There have been various games where Jordan Morris has seemingly burst through a developmental wall. Against the Philadelphia Union, he scored his first professional goal, kickstarting a more confident style of play. The Portland Timbers home match saw him become a more physical presence. We saw him turn into a player capable of dominating a match against the LA Galaxy.
Sunday’s performance was another one of those games.
Against FC Dallas, Morris showcased a new skill-set that proved he can also be a threat coming from wide positions. Morris didn’t score, of course, but he had an assist, could have easily had two more, probably should have scored one of his own and was generally as dangerous as he’s been in any game since his brace against the Galaxy.
That he did it while playing as a left wing was no accident.
“Yeah I liked it,” Morris said. “I was playing kind of a little out of position, but staying a little bit higher. And I like it out there because there’s a little more space and you can get the ball and run at people. Nelson [Valdez] is more of a forward that likes to have his back to goal – that’s not as much me – so he did well holding the ball up there and it was good to get some space out wide and take people on to create some stuff.”
In the six games since Morris’ breakout performance against the Galaxy, teams seem to have made more of a concerted effort to cut off service. Morris has managed to influence games in other ways, but he’s been pushed into less dangerous spots. As a result, he had not scored and had just a single assist, while averaging just 1.0 shots per game and only setting up teammates for just three shots.
The nadir of that run was probably the Sporting Kansas City match when Morris completed just 11 passes, took just one shot and was forced to get many of his touches closer to midfield than around the penalty area.
Brian Schmetzer surely noticed, and while the decision to start Nelson Valdez was born out of more considerations than simply freeing up Morris, he acted accordingly.
This was the result: Morris completed 90 percent of his passes — probably a season high for Sounders attacking players — and generally tore apart the FC Dallas defense. His assist on Nicolas Lodeiro’s first goal was especially illustrative, as he got the ball on the wing, cut in and then carved up Matt Hedges before putting in a perfect left-footed cross that split the difference between Chris Seitz and Maynor Figueroa.
This is where we probably should give Sigi Schmid a little bit of credit, too. Schmid came under quite a bit of criticism for insisting on using Morris out wide early in the season. But Schmid always defended the decision, in part, because he knew Morris would be more effective the more versatile he was.
We basically saw that borne out against Dallas, whose 3-5-2 left the wings more exposed and Morris was in a prime position to exploit the space.
Having Valdez scoring goals obviously helps. But even if Valdez can’t continue his goal-scoring form, this is at least another club in the Sounders’ bag. Having the knowledge that Morris can be effective from wide positions is a huge advantage moving forward, and could be the key to unlocking this team’s short-term potential.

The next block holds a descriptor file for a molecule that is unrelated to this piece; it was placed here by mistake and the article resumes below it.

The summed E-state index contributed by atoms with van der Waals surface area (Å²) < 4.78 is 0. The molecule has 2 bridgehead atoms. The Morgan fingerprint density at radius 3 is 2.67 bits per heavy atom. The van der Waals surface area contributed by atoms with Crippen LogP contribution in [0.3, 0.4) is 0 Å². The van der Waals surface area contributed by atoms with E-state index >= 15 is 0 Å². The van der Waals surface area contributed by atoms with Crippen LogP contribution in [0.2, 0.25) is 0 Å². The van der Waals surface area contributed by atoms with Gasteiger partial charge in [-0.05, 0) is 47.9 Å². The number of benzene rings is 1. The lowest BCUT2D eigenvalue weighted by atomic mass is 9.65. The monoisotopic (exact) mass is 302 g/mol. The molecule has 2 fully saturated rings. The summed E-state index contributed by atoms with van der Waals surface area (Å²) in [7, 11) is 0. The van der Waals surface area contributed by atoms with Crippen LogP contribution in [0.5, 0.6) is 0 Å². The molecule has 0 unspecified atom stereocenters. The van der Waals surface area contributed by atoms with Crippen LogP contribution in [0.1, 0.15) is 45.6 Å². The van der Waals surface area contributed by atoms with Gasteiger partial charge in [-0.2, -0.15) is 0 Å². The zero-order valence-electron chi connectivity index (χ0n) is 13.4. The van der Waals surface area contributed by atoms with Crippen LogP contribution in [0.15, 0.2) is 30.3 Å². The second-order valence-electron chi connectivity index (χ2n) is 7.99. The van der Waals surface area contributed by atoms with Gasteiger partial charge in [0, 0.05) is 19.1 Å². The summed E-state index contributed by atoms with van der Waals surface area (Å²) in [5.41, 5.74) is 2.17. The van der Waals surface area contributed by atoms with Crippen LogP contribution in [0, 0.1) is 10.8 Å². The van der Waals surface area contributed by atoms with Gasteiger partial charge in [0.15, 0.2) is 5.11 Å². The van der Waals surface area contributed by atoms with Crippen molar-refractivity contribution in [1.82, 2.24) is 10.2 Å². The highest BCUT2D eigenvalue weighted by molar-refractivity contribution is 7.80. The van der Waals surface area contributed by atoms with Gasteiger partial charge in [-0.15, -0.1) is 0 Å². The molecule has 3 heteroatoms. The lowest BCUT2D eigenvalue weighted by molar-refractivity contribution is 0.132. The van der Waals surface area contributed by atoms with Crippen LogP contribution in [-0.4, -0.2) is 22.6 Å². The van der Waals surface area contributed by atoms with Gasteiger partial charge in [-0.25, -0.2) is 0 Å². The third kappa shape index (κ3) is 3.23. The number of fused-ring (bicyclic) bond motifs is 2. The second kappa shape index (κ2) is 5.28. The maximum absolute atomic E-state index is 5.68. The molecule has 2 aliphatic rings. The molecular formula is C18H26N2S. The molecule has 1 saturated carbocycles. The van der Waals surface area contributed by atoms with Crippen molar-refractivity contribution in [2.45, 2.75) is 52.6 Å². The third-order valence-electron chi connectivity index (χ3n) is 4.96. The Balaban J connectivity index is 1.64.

Glory on the left: As good as Morris was on the left wing, we should also point out that Joevin Jones was every bit as good behind him. It was, of course, Jones’ cross that set up Valdez’s opener and his through ball created Lodeiro’s second goal. In two games, Jones has three playoff assists. That’s already a Sounders record.
It wasn’t just how well he got forward, either. Jones was credited with eight recoveries, two interceptions, and a clearance. We’ve always known that Jones is dangerous going forward, but we’re also seeing a far more sound defensive player too.
There’s no denying that Jones is still prone to the aimless cross and doesn’t always make the best decisions either going forward or on defense, but he’s quickly developing into one of the top left backs in MLS and it’s hard to imagine the Sounders being in this position without him.
Can’t stop talking about Stefan: Much has been said about Stefan Frei’s performances of late, and truth be told he didn’t have a ton to do in this one. But Frei made the three saves he had to make and was generally a calming influence, claiming everything near him and not giving FC Dallas opportunities at loose balls in the box.
He was also credited with his third postseason shutout, which set a franchise record. Dating back to the regular season, he now has five shutouts in his past nine appearances and the Sounders have allowed just three goals in their past seven games.
Designated Players scoring when it counts: Say what you will about the Sounders’ history of DP signings, but up until last year they had a very spotty postseason scoring record. From 2009-2013, the Sounders’ DPs had never scored in the playoffs. In 2014, they got two goals from DPs (Osvaldo Alonso and Dempsey) and last year they got three (Dempsey twice and Valdez). This year, Sounders DPs already have four goals (two apiece by Lodeiro and Valdez) in just two games.
To win an MLS Cup, any team needs contributions from multiple players, but it sure does make things easier when the guys you’re paying the most are doing their fair share.